There are three possibilities here:

  1. Install Linux – in this case Ubuntu – within windows. Once you do that, you’ll get a menu every time you boot your machine asking if you want to start up Windows or Ubuntu.
  2. Install Ubuntu in a virtual machine so that you can run Windows and Linux side – by – side at the same time. There are a number of free virtual machine programmes that will handle all of this. Just keep in mind that your PC does need to have enough horse-power to carry this off.
  3. Finally, you can try what I did which is to buy a second hard drive, install Linux on that drive and make adjust your BIOS so that it goes to the Linux drive first when you boot. Linux is smart enough to realize that there is a Windows installation on the same physical machine and will present you with the boot menu mentioned above. This way, you can use Linux or Windows on the same machine. Once you’re done with Windows and comfortable with Linux, you can wipe the Windows hard drive and use it as additional space for your machine.

The first 2 are explained in an article from PCWeek. If you’re still a bit leery about switching from Windows to Linux, you can burn what is known as a “Live CD” and boot your machine from the CD rather than your hard drive. You get to test drive Linux but you will lose any applications you install as well as any files you create. You can get around this last bit by saving your data to a flash drive. This approach is also described in the PCWorld article.

Finally, there is the problem with your MS Word & Excel files. There are some very good office suites for Linux such as OpenOffice and Libre Office that will read and create documents that are compatible with the Windows analogues.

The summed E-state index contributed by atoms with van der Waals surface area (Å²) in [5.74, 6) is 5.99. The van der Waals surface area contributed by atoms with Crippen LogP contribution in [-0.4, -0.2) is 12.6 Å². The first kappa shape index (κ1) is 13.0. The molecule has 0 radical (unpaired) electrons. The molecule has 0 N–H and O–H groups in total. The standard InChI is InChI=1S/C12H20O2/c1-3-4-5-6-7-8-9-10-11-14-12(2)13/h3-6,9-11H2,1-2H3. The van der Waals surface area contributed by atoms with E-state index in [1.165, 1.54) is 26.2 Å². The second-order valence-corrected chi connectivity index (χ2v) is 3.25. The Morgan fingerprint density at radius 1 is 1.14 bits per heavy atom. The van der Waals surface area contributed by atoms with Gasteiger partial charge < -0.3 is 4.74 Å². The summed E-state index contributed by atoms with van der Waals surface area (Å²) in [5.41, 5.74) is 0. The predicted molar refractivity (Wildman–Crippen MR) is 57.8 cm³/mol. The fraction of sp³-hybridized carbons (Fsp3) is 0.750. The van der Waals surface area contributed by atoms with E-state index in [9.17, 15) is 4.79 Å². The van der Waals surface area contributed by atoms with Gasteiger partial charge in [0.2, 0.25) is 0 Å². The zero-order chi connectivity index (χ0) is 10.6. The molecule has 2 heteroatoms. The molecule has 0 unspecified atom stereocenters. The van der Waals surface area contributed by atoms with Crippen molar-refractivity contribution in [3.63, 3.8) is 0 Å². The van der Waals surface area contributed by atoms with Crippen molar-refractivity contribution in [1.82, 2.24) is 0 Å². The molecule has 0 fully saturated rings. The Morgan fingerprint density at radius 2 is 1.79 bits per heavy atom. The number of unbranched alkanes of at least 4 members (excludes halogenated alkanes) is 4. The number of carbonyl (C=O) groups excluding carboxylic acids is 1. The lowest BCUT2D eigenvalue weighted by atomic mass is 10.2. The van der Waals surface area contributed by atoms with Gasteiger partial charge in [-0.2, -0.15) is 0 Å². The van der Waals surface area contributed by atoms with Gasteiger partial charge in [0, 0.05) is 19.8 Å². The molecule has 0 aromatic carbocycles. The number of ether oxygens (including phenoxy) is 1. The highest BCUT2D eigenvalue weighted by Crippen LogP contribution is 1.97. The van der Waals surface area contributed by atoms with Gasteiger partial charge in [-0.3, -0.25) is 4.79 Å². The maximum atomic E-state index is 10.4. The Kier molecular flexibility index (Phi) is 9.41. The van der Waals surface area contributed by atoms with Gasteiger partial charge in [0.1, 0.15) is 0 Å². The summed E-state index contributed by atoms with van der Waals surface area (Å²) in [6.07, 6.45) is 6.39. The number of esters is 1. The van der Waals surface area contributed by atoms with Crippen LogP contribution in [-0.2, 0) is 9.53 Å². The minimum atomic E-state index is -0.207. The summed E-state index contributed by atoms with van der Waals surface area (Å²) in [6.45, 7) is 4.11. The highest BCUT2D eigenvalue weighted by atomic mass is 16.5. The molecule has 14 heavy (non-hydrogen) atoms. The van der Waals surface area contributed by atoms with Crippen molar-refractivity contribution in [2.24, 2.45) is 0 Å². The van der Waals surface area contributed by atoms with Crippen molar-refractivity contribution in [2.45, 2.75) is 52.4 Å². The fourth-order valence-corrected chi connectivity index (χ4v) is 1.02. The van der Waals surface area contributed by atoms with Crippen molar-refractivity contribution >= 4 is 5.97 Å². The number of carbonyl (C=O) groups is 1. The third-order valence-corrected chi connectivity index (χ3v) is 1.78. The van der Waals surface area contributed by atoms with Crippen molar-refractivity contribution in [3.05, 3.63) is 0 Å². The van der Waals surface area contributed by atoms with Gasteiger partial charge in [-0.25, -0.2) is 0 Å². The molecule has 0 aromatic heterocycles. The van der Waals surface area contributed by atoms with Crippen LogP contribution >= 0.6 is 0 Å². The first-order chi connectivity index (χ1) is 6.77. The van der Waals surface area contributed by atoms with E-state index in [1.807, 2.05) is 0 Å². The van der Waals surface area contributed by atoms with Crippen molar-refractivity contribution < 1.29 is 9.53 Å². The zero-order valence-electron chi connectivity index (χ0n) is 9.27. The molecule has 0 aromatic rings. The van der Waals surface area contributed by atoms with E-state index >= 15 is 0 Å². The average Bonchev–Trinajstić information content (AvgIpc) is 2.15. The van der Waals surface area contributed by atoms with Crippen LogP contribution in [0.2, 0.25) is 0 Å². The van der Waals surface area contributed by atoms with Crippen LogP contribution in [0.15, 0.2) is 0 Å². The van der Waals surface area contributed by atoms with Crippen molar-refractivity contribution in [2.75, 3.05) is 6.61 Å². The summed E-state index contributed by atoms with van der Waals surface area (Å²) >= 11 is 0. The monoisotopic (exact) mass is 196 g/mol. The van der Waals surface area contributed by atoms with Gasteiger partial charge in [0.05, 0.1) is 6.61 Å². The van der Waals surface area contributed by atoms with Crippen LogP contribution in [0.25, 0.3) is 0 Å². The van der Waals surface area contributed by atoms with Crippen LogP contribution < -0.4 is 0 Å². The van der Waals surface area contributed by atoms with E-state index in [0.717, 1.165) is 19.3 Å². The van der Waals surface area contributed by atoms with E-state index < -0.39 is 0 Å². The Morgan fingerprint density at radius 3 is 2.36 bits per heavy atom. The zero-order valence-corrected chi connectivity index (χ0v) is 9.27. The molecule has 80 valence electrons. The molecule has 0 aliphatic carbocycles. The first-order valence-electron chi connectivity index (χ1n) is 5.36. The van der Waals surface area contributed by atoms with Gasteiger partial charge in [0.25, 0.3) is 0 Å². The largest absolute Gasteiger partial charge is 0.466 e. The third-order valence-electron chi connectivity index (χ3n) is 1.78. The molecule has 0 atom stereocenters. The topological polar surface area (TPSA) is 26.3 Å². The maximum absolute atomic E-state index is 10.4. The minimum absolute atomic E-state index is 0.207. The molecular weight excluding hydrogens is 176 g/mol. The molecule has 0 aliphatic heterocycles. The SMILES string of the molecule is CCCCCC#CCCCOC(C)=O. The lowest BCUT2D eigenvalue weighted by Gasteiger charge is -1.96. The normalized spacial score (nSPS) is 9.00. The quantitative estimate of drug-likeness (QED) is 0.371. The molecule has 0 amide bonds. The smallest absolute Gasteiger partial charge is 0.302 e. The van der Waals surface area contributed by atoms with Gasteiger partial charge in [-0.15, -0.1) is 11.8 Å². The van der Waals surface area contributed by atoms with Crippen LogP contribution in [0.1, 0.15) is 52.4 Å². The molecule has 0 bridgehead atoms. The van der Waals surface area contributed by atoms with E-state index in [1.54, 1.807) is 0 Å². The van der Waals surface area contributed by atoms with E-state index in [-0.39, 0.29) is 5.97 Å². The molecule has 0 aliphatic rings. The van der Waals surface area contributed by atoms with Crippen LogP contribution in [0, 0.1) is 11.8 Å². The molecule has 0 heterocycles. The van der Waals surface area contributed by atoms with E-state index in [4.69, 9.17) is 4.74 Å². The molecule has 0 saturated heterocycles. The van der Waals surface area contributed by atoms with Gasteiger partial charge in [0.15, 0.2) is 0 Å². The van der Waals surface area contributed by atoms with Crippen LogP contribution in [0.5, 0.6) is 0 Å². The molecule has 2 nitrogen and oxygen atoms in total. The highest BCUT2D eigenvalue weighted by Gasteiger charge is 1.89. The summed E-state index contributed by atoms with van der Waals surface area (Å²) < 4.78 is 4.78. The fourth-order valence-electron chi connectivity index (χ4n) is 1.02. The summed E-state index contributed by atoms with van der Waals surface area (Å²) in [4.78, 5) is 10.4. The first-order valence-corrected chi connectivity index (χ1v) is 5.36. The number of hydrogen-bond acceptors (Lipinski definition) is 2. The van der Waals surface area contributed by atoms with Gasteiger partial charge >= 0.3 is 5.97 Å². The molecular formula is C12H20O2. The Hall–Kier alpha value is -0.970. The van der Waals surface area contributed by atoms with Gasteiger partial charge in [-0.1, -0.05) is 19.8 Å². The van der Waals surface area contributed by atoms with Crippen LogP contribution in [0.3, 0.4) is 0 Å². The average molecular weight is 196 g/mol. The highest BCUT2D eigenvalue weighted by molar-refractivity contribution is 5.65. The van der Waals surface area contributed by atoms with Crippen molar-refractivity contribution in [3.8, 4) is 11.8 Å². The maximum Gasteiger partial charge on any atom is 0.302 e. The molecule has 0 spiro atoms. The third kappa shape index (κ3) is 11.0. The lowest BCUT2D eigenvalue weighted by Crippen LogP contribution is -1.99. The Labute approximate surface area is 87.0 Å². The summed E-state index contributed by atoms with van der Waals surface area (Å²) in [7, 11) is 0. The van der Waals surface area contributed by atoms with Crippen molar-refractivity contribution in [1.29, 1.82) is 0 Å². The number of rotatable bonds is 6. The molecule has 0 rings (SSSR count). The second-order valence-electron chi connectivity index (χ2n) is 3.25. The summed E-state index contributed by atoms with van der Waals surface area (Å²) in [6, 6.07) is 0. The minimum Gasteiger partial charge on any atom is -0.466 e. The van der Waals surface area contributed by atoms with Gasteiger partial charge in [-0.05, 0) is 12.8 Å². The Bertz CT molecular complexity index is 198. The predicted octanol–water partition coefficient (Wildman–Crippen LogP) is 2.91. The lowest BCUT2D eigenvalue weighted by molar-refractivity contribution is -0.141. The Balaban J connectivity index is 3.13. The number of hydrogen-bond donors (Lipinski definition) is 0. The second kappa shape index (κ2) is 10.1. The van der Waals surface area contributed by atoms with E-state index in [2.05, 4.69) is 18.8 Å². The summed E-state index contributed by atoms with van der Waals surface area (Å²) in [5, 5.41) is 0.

I hope that you’ve enjoyed this very brief introduction to Linux and that you will at least consider it as an option when Windows XP goes the way of all operating systems.


Yesterday, I discussed what you can do with your perfectly good PC after Windows XP goes away. Today, I’m going to rant a bit about why you may want to give Linux a try. Keep in mind that I’m no “Fanboy” of any particular hardware or operating system. If it works for you, then it’s probably just what you need.

If you have an older PC, then Linux maybe just what you need. One reason why we keep having to buy new PCs is because the next release of Windows outstrips the capabilities of your hardware. Even though Vista came out (Hey! It wasn’t bad  after the 1st service pack was released.) was released to the entire world on January 30, 2007 – my 55th birthday – and Windows 7 was released in July of 2009, thousands upon thousands of XP users stayed right where they were because XP worked for them and they didn’t have to buy a new PC.

Linux has less stringent hard ware requirements. If your machine could run XP, it will most likely be faster under a Linux distribution like Ubuntu whose requirements are basically:

  • A 1 Gigahertz processor (Pentium 4 or better)
  • 1 Gigabytes of RAM (memory)
  • 15 Gigabytes of hard drive space (I have a 12 Gigabyte hard drive on my shelf that came from a client. It is considered to be an antique.)

In fact, Linux will quite well (read faster) on a machine with somewhat less than the above requirements. Indeed, the distribution called Puppy Linux only requires 256 megabytes of RAM.
Now before I go further, let me explain just what a Linux “distribution” is. To quote Wikipaedia,